Business Week reporter Ben Levisohn painted a depressing picture for most "middling" companies. He wrote that Big Pharma is buying Big Biotech – not the smaller companies. He said,
"That's bad news for small biotech companies, who are already facing a spate of problems. A recent study estimated that 50% of the roughly 380 publicly traded biotechs have less than one year of cash remaining. In the past, they would have raised new capital by selling shares, merging, or partnering with a larger outfit. But for publicly traded companies, equity deals are out—none has been brought to market in the last year, and few are expected to see the light of day in 2009. And even if a deal could be brought to market, with the smallest 10% of stocks in the Nasdaq Biotechnology Index trading down 84% from their 52-week high, vs. 21% for the largest 10%, an equity deal wouldn't make financial sense for many companies."Over on Stockpickr.com, they had this to say,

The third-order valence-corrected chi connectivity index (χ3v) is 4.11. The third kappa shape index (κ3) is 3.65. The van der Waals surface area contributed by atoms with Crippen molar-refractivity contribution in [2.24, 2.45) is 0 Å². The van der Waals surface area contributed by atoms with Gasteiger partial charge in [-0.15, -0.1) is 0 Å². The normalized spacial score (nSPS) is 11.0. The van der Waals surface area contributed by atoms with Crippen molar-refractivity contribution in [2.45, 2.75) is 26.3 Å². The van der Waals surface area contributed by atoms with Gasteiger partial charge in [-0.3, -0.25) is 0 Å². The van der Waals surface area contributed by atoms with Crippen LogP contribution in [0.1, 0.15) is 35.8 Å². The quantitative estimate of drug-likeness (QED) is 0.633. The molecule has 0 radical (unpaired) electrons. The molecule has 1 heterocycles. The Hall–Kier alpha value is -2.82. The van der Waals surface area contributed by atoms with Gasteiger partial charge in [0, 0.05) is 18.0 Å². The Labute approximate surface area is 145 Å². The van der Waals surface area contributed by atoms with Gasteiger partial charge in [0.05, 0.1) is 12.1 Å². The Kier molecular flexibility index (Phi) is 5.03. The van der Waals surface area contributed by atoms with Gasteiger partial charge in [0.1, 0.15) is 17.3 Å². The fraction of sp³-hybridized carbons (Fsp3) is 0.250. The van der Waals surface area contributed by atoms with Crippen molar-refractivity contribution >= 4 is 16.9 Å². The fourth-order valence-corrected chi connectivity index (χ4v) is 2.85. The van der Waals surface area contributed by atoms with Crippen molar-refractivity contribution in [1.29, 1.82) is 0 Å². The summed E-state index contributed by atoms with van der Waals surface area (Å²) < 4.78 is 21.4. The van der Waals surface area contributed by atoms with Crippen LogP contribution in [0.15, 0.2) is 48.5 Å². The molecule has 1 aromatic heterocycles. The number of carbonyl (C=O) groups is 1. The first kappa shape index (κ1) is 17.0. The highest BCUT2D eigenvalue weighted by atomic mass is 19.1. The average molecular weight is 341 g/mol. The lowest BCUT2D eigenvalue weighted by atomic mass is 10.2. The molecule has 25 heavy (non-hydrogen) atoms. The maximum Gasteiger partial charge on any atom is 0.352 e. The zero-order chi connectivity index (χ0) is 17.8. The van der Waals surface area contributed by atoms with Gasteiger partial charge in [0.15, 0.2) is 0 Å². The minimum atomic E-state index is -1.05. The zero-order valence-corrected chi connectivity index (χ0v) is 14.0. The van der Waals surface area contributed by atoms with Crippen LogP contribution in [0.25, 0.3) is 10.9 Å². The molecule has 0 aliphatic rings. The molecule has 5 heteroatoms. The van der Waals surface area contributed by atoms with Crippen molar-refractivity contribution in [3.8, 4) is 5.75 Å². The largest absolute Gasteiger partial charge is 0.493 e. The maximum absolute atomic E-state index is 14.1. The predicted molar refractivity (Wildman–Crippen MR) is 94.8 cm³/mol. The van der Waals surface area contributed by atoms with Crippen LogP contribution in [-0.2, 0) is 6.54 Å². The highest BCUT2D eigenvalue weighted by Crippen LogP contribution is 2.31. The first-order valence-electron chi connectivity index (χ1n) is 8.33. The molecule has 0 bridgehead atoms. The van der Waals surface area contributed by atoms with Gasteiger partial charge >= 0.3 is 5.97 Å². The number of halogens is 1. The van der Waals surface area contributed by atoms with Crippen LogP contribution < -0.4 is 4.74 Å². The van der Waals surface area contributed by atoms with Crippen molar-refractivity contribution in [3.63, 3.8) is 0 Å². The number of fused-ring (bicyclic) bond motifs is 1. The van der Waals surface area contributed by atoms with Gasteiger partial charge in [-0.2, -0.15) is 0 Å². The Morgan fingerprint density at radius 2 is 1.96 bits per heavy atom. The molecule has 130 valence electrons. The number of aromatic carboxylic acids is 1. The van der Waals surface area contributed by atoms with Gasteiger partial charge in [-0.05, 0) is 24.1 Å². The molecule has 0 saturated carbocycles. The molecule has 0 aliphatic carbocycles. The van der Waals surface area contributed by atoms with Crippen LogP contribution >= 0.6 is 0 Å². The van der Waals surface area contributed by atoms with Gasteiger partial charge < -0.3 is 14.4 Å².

"Over the last three months, shares of biotechnology firms Geron (GERN) and StemCells (STEM) are up roughly 200%, compared with a decline in the S&P 500 of almost 5% and a decline in the Nasdaq Biotechnology Index of about 3%.Stockpickr laid out Geron's upcoming clinical trial and surrounding hoopla, but concluded:
"So why have both names massively outperformed the boarder market?"
"There are still several unknown variables that could take the short-term momentum out of both names."The Business Week and the Stockpickr pieces could be construed as arguments for the $10 billion biotech aid package promoted by CIRM Chairman Robert Klein. However, the question for the stem cell agency is whether it should be in the business of lobbying the federal government on behalf of the industry. Klein would probably put the question another way: Should CIRM support assistance to the biotech biz so that therapies will result and suffering eased? Sphere: Related Content